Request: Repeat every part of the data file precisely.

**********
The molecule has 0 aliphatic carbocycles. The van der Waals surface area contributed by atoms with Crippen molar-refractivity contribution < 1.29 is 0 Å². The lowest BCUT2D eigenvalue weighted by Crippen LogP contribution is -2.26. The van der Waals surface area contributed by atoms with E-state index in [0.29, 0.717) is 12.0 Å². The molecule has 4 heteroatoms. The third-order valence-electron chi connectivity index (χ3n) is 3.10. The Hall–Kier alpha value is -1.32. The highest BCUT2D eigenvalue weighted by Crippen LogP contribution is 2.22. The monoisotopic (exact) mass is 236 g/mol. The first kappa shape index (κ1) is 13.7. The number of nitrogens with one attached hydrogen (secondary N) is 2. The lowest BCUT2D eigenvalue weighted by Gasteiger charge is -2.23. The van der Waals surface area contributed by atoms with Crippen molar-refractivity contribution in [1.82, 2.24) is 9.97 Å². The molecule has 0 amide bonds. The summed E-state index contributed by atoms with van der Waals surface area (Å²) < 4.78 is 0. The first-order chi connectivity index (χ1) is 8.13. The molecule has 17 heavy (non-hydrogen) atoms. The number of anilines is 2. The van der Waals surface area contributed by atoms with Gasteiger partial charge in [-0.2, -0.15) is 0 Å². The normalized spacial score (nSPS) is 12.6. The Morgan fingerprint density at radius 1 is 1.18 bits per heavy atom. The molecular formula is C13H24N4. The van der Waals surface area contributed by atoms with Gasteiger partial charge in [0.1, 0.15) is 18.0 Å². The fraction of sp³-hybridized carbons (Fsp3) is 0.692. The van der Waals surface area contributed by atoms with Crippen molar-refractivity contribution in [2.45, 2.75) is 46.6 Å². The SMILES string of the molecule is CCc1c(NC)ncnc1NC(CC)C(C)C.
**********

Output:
The molecule has 0 aliphatic carbocycles. The van der Waals surface area contributed by atoms with Crippen molar-refractivity contribution < 1.29 is 0 Å². The lowest BCUT2D eigenvalue weighted by Crippen LogP contribution is -2.26. The van der Waals surface area contributed by atoms with E-state index in [0.29, 0.717) is 12.0 Å². The molecule has 4 heteroatoms. The third-order valence-electron chi connectivity index (χ3n) is 3.10. The Hall–Kier alpha value is -1.32. The highest BCUT2D eigenvalue weighted by Crippen LogP contribution is 2.22. The monoisotopic (exact) mass is 236 g/mol. The first kappa shape index (κ1) is 13.7. The number of nitrogens with one attached hydrogen (secondary N) is 2. The lowest BCUT2D eigenvalue weighted by Gasteiger charge is -2.23. The van der Waals surface area contributed by atoms with Crippen molar-refractivity contribution in [1.82, 2.24) is 9.97 Å². The molecule has 0 amide bonds. The summed E-state index contributed by atoms with van der Waals surface area (Å²) < 4.78 is 0. The first-order chi connectivity index (χ1) is 8.13. The molecule has 17 heavy (non-hydrogen) atoms. The number of anilines is 2. The van der Waals surface area contributed by atoms with Gasteiger partial charge in [-0.2, -0.15) is 0 Å². The normalized spacial score (nSPS) is 12.6. The Morgan fingerprint density at radius 1 is 1.18 bits per heavy atom. The molecular formula is C13H24N4. The van der Waals surface area contributed by atoms with Gasteiger partial charge in [0.1, 0.15) is 18.0 Å². The fraction of sp³-hybridized carbons (Fsp3) is 0.692. The van der Waals surface area contributed by atoms with Crippen molar-refractivity contribution in [2.45, 2.75) is 46.6 Å². The SMILES string of the molecule is CCc1c(NC)ncnc1NC(CC)C(C)C.